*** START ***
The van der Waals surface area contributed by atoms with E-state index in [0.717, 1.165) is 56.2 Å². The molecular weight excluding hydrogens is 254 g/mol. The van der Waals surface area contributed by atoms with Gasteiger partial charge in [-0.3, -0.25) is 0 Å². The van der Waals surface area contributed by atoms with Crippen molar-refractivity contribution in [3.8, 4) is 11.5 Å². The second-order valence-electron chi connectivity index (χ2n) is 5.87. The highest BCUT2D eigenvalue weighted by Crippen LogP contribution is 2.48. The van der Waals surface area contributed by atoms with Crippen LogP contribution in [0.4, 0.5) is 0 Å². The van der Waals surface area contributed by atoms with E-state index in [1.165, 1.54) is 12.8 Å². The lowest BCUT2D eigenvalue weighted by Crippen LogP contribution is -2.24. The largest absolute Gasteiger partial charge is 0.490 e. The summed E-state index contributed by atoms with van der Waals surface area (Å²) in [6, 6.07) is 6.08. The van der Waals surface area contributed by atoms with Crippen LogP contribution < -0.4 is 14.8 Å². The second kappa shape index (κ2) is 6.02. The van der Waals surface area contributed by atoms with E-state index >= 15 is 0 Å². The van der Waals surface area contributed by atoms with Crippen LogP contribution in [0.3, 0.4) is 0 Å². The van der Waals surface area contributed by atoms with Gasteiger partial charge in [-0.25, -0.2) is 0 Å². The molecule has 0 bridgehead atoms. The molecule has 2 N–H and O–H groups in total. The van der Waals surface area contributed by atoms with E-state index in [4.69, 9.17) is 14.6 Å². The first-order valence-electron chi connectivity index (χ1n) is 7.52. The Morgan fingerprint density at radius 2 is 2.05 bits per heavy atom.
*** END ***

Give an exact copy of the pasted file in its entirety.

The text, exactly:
The van der Waals surface area contributed by atoms with E-state index in [0.717, 1.165) is 56.2 Å². The molecular weight excluding hydrogens is 254 g/mol. The van der Waals surface area contributed by atoms with Gasteiger partial charge in [-0.3, -0.25) is 0 Å². The van der Waals surface area contributed by atoms with Crippen molar-refractivity contribution in [3.8, 4) is 11.5 Å². The second-order valence-electron chi connectivity index (χ2n) is 5.87. The highest BCUT2D eigenvalue weighted by Crippen LogP contribution is 2.48. The van der Waals surface area contributed by atoms with Crippen LogP contribution in [0.4, 0.5) is 0 Å². The van der Waals surface area contributed by atoms with E-state index in [1.165, 1.54) is 12.8 Å². The lowest BCUT2D eigenvalue weighted by Crippen LogP contribution is -2.24. The largest absolute Gasteiger partial charge is 0.490 e. The summed E-state index contributed by atoms with van der Waals surface area (Å²) in [6, 6.07) is 6.08. The van der Waals surface area contributed by atoms with Crippen LogP contribution < -0.4 is 14.8 Å². The second kappa shape index (κ2) is 6.02. The van der Waals surface area contributed by atoms with E-state index >= 15 is 0 Å². The van der Waals surface area contributed by atoms with Crippen LogP contribution in [0.3, 0.4) is 0 Å². The van der Waals surface area contributed by atoms with Gasteiger partial charge in [-0.25, -0.2) is 0 Å². The molecule has 0 bridgehead atoms. The molecule has 2 N–H and O–H groups in total. The van der Waals surface area contributed by atoms with E-state index in [4.69, 9.17) is 14.6 Å². The first-order valence-electron chi connectivity index (χ1n) is 7.52. The Morgan fingerprint density at radius 2 is 2.05 bits per heavy atom.